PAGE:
link, where I explain my idiotically specific 100-point system and how it corresponds to the grades.

Check out my account on
Letterboxd, where you can see my favorite films from any given year or decade, or just brief capsule reviews of whatever I’m watching in my spare time.

Friday, December 13, 2013

Director Spotlight #15.24: Martin Scorsese's Shutter Island


Director Spotlight takes a look at an auteur, shines some light on the director’s body of work, points out what makes them an artist, and shows why some of their films work and some don’t. This edition’s director is the eternally enthusiastic Martin Scorsese.

NOTE: Because I try to go in-depth in these entries, there’s likely to be spoilers in this thing. If it’s going to bother you, I’d highly suggest not reading ahead until you’ve seen the film in question.

Grade: 86/A-

I just found that over the years… the films that I constantly revisited, or saw repeatedly, held up longer for me… not because of plot, but because of character and a very different approach to story.”

Martin Scorsese said that in an interview with Jon Favreau, but he’s mentioned many times over the years that he’s less interested in plot (the stuff that happens) and more in story (what it's actually about). It’s through that lens that one should view Shutter Island. The film, based on the novel by Dennis Lehane, has a patently absurd plot, and several of the film’s fiercest critics have knocked the way the film ultimately unfolds. But that ignores how vibrant the style of Shutter Island is, and what Scorsese’s approach to character says about the era in which it takes place.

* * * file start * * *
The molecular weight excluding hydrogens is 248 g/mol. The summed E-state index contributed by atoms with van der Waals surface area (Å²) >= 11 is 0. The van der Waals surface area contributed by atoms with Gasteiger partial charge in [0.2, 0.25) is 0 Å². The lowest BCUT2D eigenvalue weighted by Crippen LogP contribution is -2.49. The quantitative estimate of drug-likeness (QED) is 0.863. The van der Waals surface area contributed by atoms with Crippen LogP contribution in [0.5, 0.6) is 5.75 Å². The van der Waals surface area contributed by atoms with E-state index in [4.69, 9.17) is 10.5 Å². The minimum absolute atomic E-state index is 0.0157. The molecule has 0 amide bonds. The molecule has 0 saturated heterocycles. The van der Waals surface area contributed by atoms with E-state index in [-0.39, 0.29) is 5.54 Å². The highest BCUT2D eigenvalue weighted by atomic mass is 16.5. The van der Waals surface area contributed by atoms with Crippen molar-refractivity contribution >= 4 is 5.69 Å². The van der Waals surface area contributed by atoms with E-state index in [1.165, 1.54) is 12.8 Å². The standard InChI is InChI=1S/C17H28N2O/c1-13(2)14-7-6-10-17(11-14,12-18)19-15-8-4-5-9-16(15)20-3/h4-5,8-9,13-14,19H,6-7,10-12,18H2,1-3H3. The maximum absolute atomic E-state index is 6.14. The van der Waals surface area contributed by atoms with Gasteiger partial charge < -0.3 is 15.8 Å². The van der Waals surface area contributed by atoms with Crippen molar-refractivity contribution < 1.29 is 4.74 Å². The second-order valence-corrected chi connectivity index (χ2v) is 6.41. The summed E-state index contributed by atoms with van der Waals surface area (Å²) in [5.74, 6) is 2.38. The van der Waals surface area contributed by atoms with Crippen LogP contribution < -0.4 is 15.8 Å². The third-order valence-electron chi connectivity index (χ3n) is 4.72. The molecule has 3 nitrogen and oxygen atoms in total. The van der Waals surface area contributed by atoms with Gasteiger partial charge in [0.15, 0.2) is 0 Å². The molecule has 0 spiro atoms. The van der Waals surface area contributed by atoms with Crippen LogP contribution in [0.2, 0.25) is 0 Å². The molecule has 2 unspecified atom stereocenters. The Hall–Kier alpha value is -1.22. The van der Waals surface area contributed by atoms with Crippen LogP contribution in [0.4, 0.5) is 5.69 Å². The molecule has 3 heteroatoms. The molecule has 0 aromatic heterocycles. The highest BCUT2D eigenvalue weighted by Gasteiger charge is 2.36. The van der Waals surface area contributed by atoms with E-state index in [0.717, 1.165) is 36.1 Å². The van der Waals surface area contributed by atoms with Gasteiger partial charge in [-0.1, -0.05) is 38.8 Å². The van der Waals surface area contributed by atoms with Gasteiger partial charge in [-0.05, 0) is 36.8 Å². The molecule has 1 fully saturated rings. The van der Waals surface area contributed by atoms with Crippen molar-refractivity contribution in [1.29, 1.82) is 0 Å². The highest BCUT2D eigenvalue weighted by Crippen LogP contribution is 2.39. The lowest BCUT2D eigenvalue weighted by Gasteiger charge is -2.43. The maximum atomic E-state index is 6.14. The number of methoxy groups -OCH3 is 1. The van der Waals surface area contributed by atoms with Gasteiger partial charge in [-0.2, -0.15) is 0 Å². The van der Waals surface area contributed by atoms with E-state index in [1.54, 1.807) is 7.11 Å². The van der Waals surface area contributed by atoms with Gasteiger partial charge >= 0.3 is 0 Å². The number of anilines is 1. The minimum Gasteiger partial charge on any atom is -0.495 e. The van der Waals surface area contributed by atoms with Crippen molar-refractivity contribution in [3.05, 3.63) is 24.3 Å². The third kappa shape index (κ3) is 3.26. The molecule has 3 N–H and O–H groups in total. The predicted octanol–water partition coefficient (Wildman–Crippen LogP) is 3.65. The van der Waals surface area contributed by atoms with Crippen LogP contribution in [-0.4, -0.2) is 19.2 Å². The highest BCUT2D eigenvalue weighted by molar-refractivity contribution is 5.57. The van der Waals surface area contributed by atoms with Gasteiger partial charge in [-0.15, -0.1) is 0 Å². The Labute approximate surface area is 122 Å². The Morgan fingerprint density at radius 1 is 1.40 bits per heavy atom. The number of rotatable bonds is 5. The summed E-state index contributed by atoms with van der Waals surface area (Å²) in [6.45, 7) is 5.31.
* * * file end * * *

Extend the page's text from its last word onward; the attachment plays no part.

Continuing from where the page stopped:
1954: U.S. Marshal Teddy Daniels (Leonardo DiCaprio) is on the way to Shutter Island, a maximum security mental facility for the criminally insane, with his new partner Chuck Aule (Mark Ruffalo). Teddy’s investigating the disappearance of Rachel Solando (Emily Mortimer), a mentally ill woman who drowned her three children, but he finds lead psychiatrist Dr. John Cawley (Ben Kingsley) is hiding something. Teddy confides to Chuck that he’s heard about illicit medical and psychological experiments on the patients at Shutter Island, but as he starts cracking up and having flashbacks to his experience liberating Dachau or to the death of his wife (Michelle Williams) in a fire, it becomes more difficult to sort out what’s real and what’s not.